© 2016 BARNES & THORNBURG LLP

NLRB Issues Guidance Regarding Lawful Employee Handbook Policies

Gonzalez Saggio & Harlan LLP

Employers might know (or if they do not, they should) that the National Labor Relations Act (or “NLRA”) applies even to employers who do not have a unionized workforce. Due to the broad reach of the NLRA, the recent guidance issued by the General Counsel of the National Labor Relations Board (“NLRB”) regarding employee handbook policies is a must-read for human resources professionals and those charged with maintaining their company’s employee policies.

The focus of the General Counsel’s “Report” issued on March 18, 2015, arises out of Section 8(a)(1) of the NLRA, pursuant to which the mere maintenance of a rule that has a chilling effect on an employee’s Section 7 activity is unlawful. (“Section 7 activity” is any activity by an employee or group of employees by which they seek to improve their pay and working conditions, regardless of whether or not they are already unionized.) The most important obstacle for employers to consider when drafting and revising their policies, according to the General Counsel, is the fact that policies will be considered unlawful by the NLRB when they would bereasonably construed by employees as restricting Section 7 activity, even if the policies are not designed or intended to have that effect.

The primary recommendation from the General Counsel is that handbook policies include clear and specific language, precise examples, and explanatory context so that employees will not reasonably construe otherwise lawful policies as limiting their Section 7 activity.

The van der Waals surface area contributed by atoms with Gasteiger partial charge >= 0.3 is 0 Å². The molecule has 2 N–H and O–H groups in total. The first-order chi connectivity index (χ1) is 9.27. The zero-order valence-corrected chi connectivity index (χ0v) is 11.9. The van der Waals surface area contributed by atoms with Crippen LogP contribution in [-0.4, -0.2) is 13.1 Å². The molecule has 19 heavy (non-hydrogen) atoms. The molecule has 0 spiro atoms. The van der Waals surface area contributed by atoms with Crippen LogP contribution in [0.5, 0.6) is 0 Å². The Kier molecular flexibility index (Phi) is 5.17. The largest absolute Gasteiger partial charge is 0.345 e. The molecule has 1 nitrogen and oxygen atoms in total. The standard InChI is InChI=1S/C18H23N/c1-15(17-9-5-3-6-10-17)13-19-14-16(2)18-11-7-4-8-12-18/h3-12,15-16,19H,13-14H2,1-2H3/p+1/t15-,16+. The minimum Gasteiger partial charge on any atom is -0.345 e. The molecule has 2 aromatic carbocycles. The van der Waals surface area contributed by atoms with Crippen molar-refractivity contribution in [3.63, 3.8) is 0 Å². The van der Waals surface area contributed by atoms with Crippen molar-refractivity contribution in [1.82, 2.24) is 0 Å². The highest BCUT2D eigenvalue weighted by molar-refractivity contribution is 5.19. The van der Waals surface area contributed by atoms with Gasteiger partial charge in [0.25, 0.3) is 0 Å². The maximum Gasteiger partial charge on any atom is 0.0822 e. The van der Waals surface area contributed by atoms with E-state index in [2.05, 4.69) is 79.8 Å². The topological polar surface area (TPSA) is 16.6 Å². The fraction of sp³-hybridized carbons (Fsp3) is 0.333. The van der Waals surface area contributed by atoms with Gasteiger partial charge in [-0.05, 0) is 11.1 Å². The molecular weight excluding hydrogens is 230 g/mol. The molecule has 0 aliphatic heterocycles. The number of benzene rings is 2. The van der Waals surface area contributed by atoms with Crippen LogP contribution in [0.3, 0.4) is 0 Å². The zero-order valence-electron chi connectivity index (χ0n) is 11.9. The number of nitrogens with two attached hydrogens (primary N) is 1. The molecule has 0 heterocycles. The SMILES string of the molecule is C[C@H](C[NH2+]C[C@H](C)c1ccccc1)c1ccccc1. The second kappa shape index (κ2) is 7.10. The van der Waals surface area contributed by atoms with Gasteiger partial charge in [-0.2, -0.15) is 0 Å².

An exhaustive recitation of the General Counsel’s extensive examples of lawful and unlawful handbook language goes beyond the scope of this article. However, as a general matter, the General Counsel found that language that provided sufficient context to employees, so as to avoid employees misconstruing the targeted conduct, was the most likely type of policy to meet with NLRB approval.

Again, as with other policies, the use of clarifying examples and context to avoid misinterpretation is highly recommended in the Report.

Regarding confidentiality, for example, handbook policies are considered unlawfully overbroad if they leave employees with the impression they cannot discuss wages, hours, and other terms and conditions of employment with fellow employees and with non-employees. Employers can minimize the risk of creating such an impression by defining terms such as “confidential information,” or by placing confidentiality policies within a context that clarifies their scope, such as within handbook sections addressing trade secrets or patient medical information.